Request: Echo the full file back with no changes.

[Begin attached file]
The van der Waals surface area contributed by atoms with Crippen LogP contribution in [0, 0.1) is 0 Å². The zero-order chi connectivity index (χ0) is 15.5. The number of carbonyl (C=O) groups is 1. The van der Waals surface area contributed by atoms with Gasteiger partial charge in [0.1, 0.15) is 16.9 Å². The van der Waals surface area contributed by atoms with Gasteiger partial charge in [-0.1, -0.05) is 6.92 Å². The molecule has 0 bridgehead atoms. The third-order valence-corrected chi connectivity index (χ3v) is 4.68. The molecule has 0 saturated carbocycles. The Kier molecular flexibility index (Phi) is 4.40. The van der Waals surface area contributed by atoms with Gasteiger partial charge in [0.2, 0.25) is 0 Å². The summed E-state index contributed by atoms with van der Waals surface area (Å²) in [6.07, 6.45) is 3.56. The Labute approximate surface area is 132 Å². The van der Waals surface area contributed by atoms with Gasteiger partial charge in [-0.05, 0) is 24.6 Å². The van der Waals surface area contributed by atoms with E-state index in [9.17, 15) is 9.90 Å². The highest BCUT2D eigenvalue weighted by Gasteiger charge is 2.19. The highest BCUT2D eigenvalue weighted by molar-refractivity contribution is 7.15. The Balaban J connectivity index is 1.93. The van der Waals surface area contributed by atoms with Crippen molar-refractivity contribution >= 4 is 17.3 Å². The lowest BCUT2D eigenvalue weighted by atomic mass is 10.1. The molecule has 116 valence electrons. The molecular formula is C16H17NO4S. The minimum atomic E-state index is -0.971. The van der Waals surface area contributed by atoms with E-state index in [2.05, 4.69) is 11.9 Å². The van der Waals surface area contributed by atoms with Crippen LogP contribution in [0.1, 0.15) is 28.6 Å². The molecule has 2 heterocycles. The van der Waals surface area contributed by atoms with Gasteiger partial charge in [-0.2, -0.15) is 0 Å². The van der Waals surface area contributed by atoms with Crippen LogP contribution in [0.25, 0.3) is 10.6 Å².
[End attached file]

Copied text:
The van der Waals surface area contributed by atoms with Crippen LogP contribution in [0, 0.1) is 0 Å². The zero-order chi connectivity index (χ0) is 15.5. The number of carbonyl (C=O) groups is 1. The van der Waals surface area contributed by atoms with Gasteiger partial charge in [0.1, 0.15) is 16.9 Å². The van der Waals surface area contributed by atoms with Gasteiger partial charge in [-0.1, -0.05) is 6.92 Å². The molecule has 0 bridgehead atoms. The third-order valence-corrected chi connectivity index (χ3v) is 4.68. The molecule has 0 saturated carbocycles. The Kier molecular flexibility index (Phi) is 4.40. The van der Waals surface area contributed by atoms with Gasteiger partial charge in [0.2, 0.25) is 0 Å². The summed E-state index contributed by atoms with van der Waals surface area (Å²) in [6.07, 6.45) is 3.56. The Labute approximate surface area is 132 Å². The van der Waals surface area contributed by atoms with Gasteiger partial charge in [-0.05, 0) is 24.6 Å². The van der Waals surface area contributed by atoms with E-state index in [9.17, 15) is 9.90 Å². The highest BCUT2D eigenvalue weighted by Gasteiger charge is 2.19. The highest BCUT2D eigenvalue weighted by molar-refractivity contribution is 7.15. The Balaban J connectivity index is 1.93. The van der Waals surface area contributed by atoms with Crippen molar-refractivity contribution >= 4 is 17.3 Å². The lowest BCUT2D eigenvalue weighted by atomic mass is 10.1. The molecule has 116 valence electrons. The molecular formula is C16H17NO4S. The minimum atomic E-state index is -0.971. The van der Waals surface area contributed by atoms with E-state index in [2.05, 4.69) is 11.9 Å². The van der Waals surface area contributed by atoms with Crippen LogP contribution in [0.1, 0.15) is 28.6 Å². The molecule has 2 heterocycles. The van der Waals surface area contributed by atoms with Gasteiger partial charge in [-0.2, -0.15) is 0 Å². The van der Waals surface area contributed by atoms with Crippen LogP contribution in [0.25, 0.3) is 10.6 Å².